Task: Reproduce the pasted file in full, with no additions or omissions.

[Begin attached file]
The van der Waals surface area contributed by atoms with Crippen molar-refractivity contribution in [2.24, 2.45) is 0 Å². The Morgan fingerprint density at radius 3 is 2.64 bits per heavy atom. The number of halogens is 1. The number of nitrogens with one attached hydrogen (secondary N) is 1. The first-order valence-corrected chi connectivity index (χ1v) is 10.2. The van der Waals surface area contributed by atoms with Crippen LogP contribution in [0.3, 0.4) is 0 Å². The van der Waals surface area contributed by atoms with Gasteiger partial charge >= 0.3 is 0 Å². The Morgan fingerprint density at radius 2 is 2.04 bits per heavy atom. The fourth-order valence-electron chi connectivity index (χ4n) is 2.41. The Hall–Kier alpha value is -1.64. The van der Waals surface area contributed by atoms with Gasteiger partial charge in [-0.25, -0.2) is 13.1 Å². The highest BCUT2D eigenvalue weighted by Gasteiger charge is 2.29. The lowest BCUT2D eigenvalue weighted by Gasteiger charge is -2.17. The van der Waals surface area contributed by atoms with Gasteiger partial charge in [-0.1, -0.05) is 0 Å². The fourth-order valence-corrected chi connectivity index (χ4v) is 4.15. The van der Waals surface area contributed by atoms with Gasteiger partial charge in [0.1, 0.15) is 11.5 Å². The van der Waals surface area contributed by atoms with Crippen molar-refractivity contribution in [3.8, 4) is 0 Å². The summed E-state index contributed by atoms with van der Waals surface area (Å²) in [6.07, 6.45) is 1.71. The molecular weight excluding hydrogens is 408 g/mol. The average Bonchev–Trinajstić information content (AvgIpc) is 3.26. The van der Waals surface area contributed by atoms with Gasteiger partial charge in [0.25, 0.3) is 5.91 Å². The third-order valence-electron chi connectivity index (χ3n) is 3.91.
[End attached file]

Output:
The van der Waals surface area contributed by atoms with Crippen molar-refractivity contribution in [2.24, 2.45) is 0 Å². The Morgan fingerprint density at radius 3 is 2.64 bits per heavy atom. The number of halogens is 1. The number of nitrogens with one attached hydrogen (secondary N) is 1. The first-order valence-corrected chi connectivity index (χ1v) is 10.2. The van der Waals surface area contributed by atoms with Crippen LogP contribution in [0.3, 0.4) is 0 Å². The van der Waals surface area contributed by atoms with Gasteiger partial charge >= 0.3 is 0 Å². The Morgan fingerprint density at radius 2 is 2.04 bits per heavy atom. The fourth-order valence-electron chi connectivity index (χ4n) is 2.41. The Hall–Kier alpha value is -1.64. The van der Waals surface area contributed by atoms with Gasteiger partial charge in [-0.25, -0.2) is 13.1 Å². The highest BCUT2D eigenvalue weighted by Gasteiger charge is 2.29. The lowest BCUT2D eigenvalue weighted by Gasteiger charge is -2.17. The van der Waals surface area contributed by atoms with Gasteiger partial charge in [-0.1, -0.05) is 0 Å². The fourth-order valence-corrected chi connectivity index (χ4v) is 4.15. The van der Waals surface area contributed by atoms with Gasteiger partial charge in [0.1, 0.15) is 11.5 Å². The van der Waals surface area contributed by atoms with Crippen molar-refractivity contribution in [3.8, 4) is 0 Å². The summed E-state index contributed by atoms with van der Waals surface area (Å²) in [6.07, 6.45) is 1.71. The molecular weight excluding hydrogens is 408 g/mol. The average Bonchev–Trinajstić information content (AvgIpc) is 3.26. The van der Waals surface area contributed by atoms with Gasteiger partial charge in [0.25, 0.3) is 5.91 Å². The third-order valence-electron chi connectivity index (χ3n) is 3.91.